There's no perfect formula for how to stop a panic attack, and it's not your job to bring the panic attack to an end; that will happen no matter what you do. Your job now is to control what you can and make yourself more comfortable, while you wait for the attack to end.
This article contains some pratical tips on how to bring back your sense of control during a panic attack and find comfort in the difficult time.
When you first start to feel the symptoms of a panic attack, it can be a good idea to use an anxiety reducing herb like kava to calm you down. You can apply several sprays of kava spray like 1Hour Break® under the tongue to help ease you into a more calm state of mind. Because it is absorbed sublingually, it bypasses the digestive system, so the effects of 1Hour Break® are felt immediately, which will bring you instant comfort as your panic symptoms mount. The spray by binding onto various receptors in the amygdala that regulate feelings of fear and anxiety, and in turn promotes calmness, relaxation, and a sense of well-being.
After you take some kava to reduce your symptoms, incorporate the following techniques.
The easiest and most effective thing you can do is breathe into your belly, also known as diaphragmatic breathing. Breathe in slowly and allow your belly to fill with air before exhaling slowly. Belly breathing allows you to mindful of your breath and control the rate of your breath. Most people don't know that the increased rate of breathing during a panic attack causes most of your symptoms like an increased heart rate or stiffness/tightness throughout your body. So belly breathe and slow down your breath! Your goal should be less than 20 inhales/exhales a minute.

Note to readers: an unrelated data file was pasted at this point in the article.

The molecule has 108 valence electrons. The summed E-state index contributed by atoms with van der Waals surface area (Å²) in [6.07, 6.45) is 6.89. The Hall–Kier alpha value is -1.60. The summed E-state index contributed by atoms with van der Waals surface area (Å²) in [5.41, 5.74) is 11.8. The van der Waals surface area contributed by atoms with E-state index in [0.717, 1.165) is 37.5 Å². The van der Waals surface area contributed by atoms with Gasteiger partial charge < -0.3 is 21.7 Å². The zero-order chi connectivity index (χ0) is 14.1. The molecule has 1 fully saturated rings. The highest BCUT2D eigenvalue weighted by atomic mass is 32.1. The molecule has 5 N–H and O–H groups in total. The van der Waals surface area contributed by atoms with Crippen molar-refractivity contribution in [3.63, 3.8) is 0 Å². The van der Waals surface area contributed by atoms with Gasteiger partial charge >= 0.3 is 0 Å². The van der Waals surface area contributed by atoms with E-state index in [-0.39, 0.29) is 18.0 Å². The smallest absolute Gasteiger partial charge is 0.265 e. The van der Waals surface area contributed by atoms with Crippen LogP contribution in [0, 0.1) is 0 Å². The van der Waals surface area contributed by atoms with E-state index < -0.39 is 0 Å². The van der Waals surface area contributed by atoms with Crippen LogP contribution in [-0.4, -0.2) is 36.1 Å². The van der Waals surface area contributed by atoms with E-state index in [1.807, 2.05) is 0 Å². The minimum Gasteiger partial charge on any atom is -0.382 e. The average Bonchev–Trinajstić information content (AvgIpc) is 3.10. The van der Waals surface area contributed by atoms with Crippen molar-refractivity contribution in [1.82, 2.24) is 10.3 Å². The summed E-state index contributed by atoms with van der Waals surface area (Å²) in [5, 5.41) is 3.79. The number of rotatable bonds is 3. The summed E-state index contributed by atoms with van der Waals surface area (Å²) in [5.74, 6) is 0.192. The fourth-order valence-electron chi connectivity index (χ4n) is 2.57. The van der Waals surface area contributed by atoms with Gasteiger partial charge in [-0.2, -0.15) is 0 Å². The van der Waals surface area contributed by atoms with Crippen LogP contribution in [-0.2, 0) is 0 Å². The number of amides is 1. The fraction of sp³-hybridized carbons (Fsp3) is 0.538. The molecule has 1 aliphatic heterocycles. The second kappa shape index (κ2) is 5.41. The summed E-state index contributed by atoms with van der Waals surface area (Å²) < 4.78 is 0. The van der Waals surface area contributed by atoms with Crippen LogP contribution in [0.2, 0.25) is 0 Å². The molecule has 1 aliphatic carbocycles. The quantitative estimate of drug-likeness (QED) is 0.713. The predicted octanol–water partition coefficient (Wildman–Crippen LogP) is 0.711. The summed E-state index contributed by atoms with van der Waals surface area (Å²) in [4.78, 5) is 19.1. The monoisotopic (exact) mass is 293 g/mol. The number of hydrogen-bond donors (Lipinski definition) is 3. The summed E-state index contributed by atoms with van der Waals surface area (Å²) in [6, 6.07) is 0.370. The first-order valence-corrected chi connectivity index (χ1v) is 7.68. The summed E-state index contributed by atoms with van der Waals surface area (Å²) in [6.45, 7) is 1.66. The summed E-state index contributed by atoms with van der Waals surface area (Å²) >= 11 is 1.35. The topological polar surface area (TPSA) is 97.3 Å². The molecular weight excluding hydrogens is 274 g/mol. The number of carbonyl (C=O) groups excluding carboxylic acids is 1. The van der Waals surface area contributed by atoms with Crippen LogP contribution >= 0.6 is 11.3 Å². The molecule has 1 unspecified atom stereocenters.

Talk to Yourself
Talk to yourself (silently!) about what is happening, and what you need to do. One question to ask yourself is this: is it Danger or Discomfort? Some of the other responses include:
1. Fine, let's have an attack! It's a good chance to practice my coping techniques.
2. Answer your "what if...?" fears by saying "So what? I'll get afraid, then calm down again."
3. It's okay to be afraid.
Get Involved in the Present
People don't panic in the present. People panic when they imagine something bad happening to them in the future or in the past. This is why your panic attacks are almost always accompanied by some "what if...?" thought.
If a dog just bit my leg, I don't say "what if a dog bites me?". The reason you say "what if...?" is because what you fear is not actually happening!
Get back into the activity you were engaged in prior to the attack, and become involved with the people and objects around you. If you're in a store, resume shopping, reading labels, comparing prices, asking questions, etc. It will move you closer to your goal of overcoming panic attacks when you bring your focus and energy back to the present environment. By this I mean, work with what is around you.
Work with Your Body
Identify, and relax, the parts of your body that get most tense during a panic attack. This typically involves first tensing, and then relaxing, the muscles of your jaw, neck, shoulders, back and legs. Do not allow yourself to stand rigid, muscles tensed, and holding your breath. That just makes you feel worse! If you feel like you "can't move a muscle", start with just one finger!
With 1Hour Break® and these techniques, you can transform the panic state into something thats manageable. By calming your breathing, you in turn lower your heart rate. By positively talking to yourself, you stop the negative loop that brought on the panic attack in the first place. By living in the present, you practice mindfulness. And by listening and working with your body, you can regain control of your physical sense.